ON BOARD: Rep. John Sarbanes (D-Md.), the Democracy Reform Task Force Chair, says all House Democrats are behind H.R. 1, the For the People Act, ahead of its expected House floor vote during the first week in March. The bill aims to protect and expand voting rights and clean up corruption, among other things. “House Democrats are united in our steadfast commitment to advance transformational anti-corruption and clean election reforms by swiftly passing H.R. 1,” Sarbanes said in a statement.
The League of Conservation Voters released its annual congressional scorecard Thursday, and the Maryland delegation lined up about as expected. Six House Democrats — Reps. Steny H. Hoyer, Kweisi Mfume, Jamie B. Raskin, C.A. Dutch Ruppersberger, John P. Sarbanes and David J. Trone — received perfect 100% scores. Rep. Anthony G. Brown (D) got 95% on the scorecard, and the state’s two senators, Benjamin L. Cardin and Chris Van Hollen, both Democrats, scored 92% grades. The lone Republican in Maryland’s congressional delegation, Rep. Andrew P. Harris, got a zero.
The White House on Wednesday indicated that President Biden would support studying reparations for slavery, the same day that U.S. House Democrats held a hearing on legislation that would set up a reparations commission. But White House Press Secretary Jen Psaki stopped short of saying Biden would sign the bill under consideration by the House Judiciary Committee.... The bill’s commission would study how the U.S. government can craft reparations to address disparities in wealth, education, health, housing and mass incarceration, among others. No Republicans have signed on to H.R. 40, but more than 160 Democrats have — including Maryland Democratic Reps. Anthony G. Brown, Kweisi Mfume, Jamie B. Raskin, C.A. Dutch Ruppersberger, John P. Sarbanes and David J. Trone.
President Biden could help reverse the harm done by Postmaster General Louis DeJoy — and hasten his exit — by filling the vacant seats on the U.S. Postal Service’s Board of Governors, members of Congress said in a letter this week. The letter, sent to Biden on Tuesday, was signed by 80 members of the U.S. House, including Reps. Dutch Ruppersberger and John P. Sarbanes (both D-Md.). Their letter comes as Americans endure a spike in delayed mail…. In their letter, the lawmakers label DeJoy a “Republican Party mega-donor… who had no experience working for the Postal Service prior to his appointment.” They said his actions have “rapidly transformed the Postal Service to the detriment of Americans....” Filling the vacancies could pave the way for DeJoy’s ouster, the lawmakers suggest. “There is a plethora of evidence that Postmaster General DeJoy is not equipped to meet the rigors of these challenges,” they told the president.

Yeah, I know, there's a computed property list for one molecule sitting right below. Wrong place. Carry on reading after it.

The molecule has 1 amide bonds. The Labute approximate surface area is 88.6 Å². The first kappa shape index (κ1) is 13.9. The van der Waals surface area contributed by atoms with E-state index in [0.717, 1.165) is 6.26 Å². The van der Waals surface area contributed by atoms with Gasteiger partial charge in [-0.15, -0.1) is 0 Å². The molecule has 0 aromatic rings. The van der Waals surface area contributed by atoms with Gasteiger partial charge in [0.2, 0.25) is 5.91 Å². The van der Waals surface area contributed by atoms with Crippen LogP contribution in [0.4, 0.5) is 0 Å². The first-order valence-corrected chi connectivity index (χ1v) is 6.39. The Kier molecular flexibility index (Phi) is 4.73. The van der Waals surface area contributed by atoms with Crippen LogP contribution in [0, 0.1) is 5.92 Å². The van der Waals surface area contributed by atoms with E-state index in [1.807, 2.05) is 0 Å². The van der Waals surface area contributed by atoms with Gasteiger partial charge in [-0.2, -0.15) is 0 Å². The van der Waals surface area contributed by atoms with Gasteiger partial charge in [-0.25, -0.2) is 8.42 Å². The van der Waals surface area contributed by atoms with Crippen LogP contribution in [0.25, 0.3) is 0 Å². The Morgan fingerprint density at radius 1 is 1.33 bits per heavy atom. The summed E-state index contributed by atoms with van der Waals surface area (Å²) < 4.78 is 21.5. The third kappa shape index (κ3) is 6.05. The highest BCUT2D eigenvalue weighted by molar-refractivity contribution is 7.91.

Members of Maryland's congressional delegation are again asking the postmaster general for answers. Reps. Kweisi Mfume, John Sarbanes and others sent a letter to Postmaster General Louis DeJoy.... Mfume and Sarbanes are on the Oversight and Reform Committee. Its members also want answers about another troubling issue: The deaths caused by COVID-19 of more than 100 postal employees and more than 16,000 in quarantine. The committee's members want to know what proactive steps the U.S. Postal Service is taking to protect workers from COVID-19 health risks. "We want to understand from the postmaster general, what's the plan here to deal with this crisis in terms of the impact of the pandemic?" Sarbanes said. The congressmen said they also wonder about changes being implemented to make the post office run more like a business. "This is not the time. The postal service is already operating under a lot of duress because of the pandemic. He needs to back up and have something that's more stable to offer," Sarbanes said.